Last night a friend of mine posted on Facebook that her Android phone wouldn’t let her login. She said she called Verizon and and the customer service representative told her that the ONLY thing she could do was to exhaust her login attempts and have the phone erase all the data and start over.
I couldn’t believe what I was reading. She’s not a techie by any stretch of the imagination, so I don’t blame her for following rep’s advice. Afterall they’re the experts, right? WRONG!
After about 3 minutes on Google and Reddit, I found a possible solution would avoid having to restoring her phone from scratch. Unfortunately by the time she saw my replies and pleas for her to not listen it was too late. Thank God restoring your Android phone isn’t all that painful, just time consuming.
This Laziness Is Rampant In The Customer Service World
I don’t know why, but I’ve seen this laziness and ineptitude over and over, not only with Verizon, but other companies.
One particular industry notorious for are Website hosting companies. Many hosts tout that they have great 24/7 support, but if you have a problem with your WordPress site (the CMS powers more than 26% of the Web) their only solution is to have you uninstall your plugins and reinstall them one at a time to find the culprit. Seriously? This is your GREAT support? These companies should, instead of racing to the bottom of the price ladder, charge a little bit more and provide good support.
There are a few WordPress-only hosting companies that do it right. The one I use for all my clients sites is FlyWheel (Full disclosure, they are sponsors of my PhillyTech.org Netcast Network, and link is an affiliate link). Not only are their servers optimized for WordPress, their support doesn’t make you jump through hoops to fix problems on your site. They will find the issue and tell you what is causing it and how to fix it. Often they will even fix it for you.
Now, the hosting isn’t the cheapest. Starting at $15/mo, for the tiny plan, they are a bit more expensive than those $2/mo servers, but the quality is clear.
I Have Experience On Both Sides
I’m not just talking out of my backside here. I have lots of experience on both sides, both as a consumer and on the brand side.
As a consumer I frequently communicate with brands through social channels. I praise them when they do a good job and I let them know (often strongly) when they do something wrong. I’ve also worked with brands, both in-house and as a consultant. I’ve seen first hand the old-time mentality of the call center and an over-focus on return on investment (ROI), rather customer service and customer happiness.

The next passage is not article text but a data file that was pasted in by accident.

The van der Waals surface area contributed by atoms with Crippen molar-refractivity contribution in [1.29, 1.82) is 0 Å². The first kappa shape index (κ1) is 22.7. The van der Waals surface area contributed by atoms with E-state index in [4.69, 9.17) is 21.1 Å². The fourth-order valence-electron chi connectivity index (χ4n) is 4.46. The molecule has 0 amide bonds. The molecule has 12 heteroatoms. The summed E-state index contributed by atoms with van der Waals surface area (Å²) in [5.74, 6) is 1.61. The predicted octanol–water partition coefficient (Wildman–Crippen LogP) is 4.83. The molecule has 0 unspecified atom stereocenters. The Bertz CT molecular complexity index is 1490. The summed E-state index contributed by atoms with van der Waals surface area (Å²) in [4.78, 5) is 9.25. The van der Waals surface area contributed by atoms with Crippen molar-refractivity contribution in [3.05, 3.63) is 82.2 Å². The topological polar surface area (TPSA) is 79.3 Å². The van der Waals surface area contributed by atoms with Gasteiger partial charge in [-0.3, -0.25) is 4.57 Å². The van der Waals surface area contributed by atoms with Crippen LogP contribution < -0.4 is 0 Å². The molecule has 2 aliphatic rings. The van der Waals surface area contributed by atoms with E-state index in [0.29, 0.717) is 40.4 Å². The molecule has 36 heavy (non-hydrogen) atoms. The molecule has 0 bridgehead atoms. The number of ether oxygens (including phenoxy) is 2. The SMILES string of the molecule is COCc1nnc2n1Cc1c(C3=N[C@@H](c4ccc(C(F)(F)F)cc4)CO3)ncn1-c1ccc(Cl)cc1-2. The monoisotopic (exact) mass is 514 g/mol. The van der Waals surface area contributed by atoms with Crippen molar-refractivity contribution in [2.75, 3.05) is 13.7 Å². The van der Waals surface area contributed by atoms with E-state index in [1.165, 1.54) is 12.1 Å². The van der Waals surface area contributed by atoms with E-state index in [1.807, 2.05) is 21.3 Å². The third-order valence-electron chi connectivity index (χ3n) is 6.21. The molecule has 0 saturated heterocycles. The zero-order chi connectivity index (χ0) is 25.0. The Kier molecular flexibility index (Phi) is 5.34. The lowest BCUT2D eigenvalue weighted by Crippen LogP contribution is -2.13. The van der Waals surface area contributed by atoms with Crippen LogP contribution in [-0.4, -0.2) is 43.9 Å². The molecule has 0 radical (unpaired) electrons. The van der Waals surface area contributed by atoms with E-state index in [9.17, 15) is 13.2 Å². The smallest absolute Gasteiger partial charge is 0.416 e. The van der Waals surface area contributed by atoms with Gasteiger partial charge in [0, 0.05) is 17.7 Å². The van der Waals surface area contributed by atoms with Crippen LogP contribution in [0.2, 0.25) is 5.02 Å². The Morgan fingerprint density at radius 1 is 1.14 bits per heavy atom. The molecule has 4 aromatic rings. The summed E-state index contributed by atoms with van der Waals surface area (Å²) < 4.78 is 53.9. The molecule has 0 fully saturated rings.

Jay Baer, the great social media and customer service expert said in his latest book “Hug Your Haters,” that you should want complaints, because those customers who complain are the customers that actually care. If a customer has a bad experience and doesn’t tell you, instead just writes off your business and goes somewhere else, that’s not helping you. A customer who complains wants to like your brand and wants you to improve.
It’s Worth Paying More For Good Customer Service
It’s worth paying more, because additional resources and training costs more. A good friend of mine, Ted Rubin, is a huge proponent of good customer service. He coined the phrase “Return on Relationship” and even wrote the book on it.
Ted is a social media and customer service visionary, who is constantly on the various social media platforms talking about both good and bad customer service. Throughout his travels, and he travels a lot, Ted stays in nice hotels that cost more, but have great customer service.
A great example is the Ritz Carlton. Ted loves them, because they go above and beyond for their visitors. Just check out Ted on Facebook and you’ll see what I’m talking about.
The point that Ted makes, as do many others (like the great Jay Baer and Frank Eliason), is that companies need to focus more on RonR than ROI. That spending more money to improve your customer’s experience will pay back much more than just one visit. It’s all about the relationship.
So Where Does This Leave Us?
Well, it’s up to both the brands and the customers to change. The brands need to invest in better customer service and the customers need to be willing to be smart consumers. And when in doubt there is always Google. If someone tells you that the ONLY way is to do it their way, doubt what they’re saying and do your own research.
Seth Goldstein is the principal creative director of Goldstein Media LLC, a interactive agency based in suburban Philadelphia. He has worked with clients of all sizes improve their presence on social media. Seth is a big proponent of Ted Rubin’s mantra Return on Relationship. If you want to be sure to receive all his updates, signup for his newsletter.